I then bushwhacked along the brushy lake shore until I reached the main road and followed it past a group fishing out on pier in the lake. Above me I heard voices and spotted the cabins I’d visited last time, perched high above the lake. While the park’s Lake Carlton is fully developed with facilities, its large Lake Wayne Wallace has few facilities, as does Coon Creek Lake.

I walked across the rock-and-earth dam to get a panorama of the lake, with red buds providing splashes of color in the trees and low flowers signifying spring and attracting the attention of insects as well as mammals like me.

As I walked back toward the entrance to the lake area, I passed a marker which indicated that Coon Creek Lake was constructed in 1964 as the Fourche Maline Creek Watershed Project’s Floodwater Retention Lake Number 4. And I thought Coon Creek Lake was being pretty literal – the bureaucrats did it one better.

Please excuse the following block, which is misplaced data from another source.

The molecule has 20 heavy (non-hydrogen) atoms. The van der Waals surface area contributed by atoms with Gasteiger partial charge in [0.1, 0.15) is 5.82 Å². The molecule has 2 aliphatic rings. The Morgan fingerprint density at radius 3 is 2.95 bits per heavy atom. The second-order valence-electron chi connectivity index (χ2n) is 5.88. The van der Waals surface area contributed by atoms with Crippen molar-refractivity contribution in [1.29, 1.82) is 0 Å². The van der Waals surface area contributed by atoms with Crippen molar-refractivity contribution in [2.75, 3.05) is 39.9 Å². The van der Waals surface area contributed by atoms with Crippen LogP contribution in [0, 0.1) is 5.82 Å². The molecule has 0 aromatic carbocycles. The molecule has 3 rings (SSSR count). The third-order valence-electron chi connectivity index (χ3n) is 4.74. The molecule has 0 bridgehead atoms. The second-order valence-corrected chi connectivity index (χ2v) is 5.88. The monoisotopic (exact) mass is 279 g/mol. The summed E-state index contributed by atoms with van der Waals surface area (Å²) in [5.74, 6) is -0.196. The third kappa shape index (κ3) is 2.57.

The sun was getting lower in the sky as I walked toward the car around 7 p.m. and sure enough, a park ranger waved as he drove into the area, preparing to shoo everyone out of this day use area.

I was tired but happy as I drove over to Poteau. I bought a couple of albums by jazz pianist Ramsey Lewis last week, and was listening to his version of Delilah, with its somber bookends, as I headed eastward for some junky fast food at Myers Drive-In, a former Sonic which looks a bit worn and says it is five years younger than me. Well, even though I only hiked 2.8 miles today, it had started for me with insomnia at 4 a.m. and I looked a bit worn out myself. I was glad to check in at the hotel for a shower and some blogging.

Up and at ‘em early tomorrow, hopefully, for a warm hike looping about a mountain on the Talimena Skyline Drive.

Click here for a slideshow from this day hike

About Granger Meador

I enjoy day hikes, photography, podcasts, reading, web design, and technology. My wife, Wendy, and I work in the Bartlesville Public Schools in northeast Oklahoma, but this blog is outside the scope of our employment.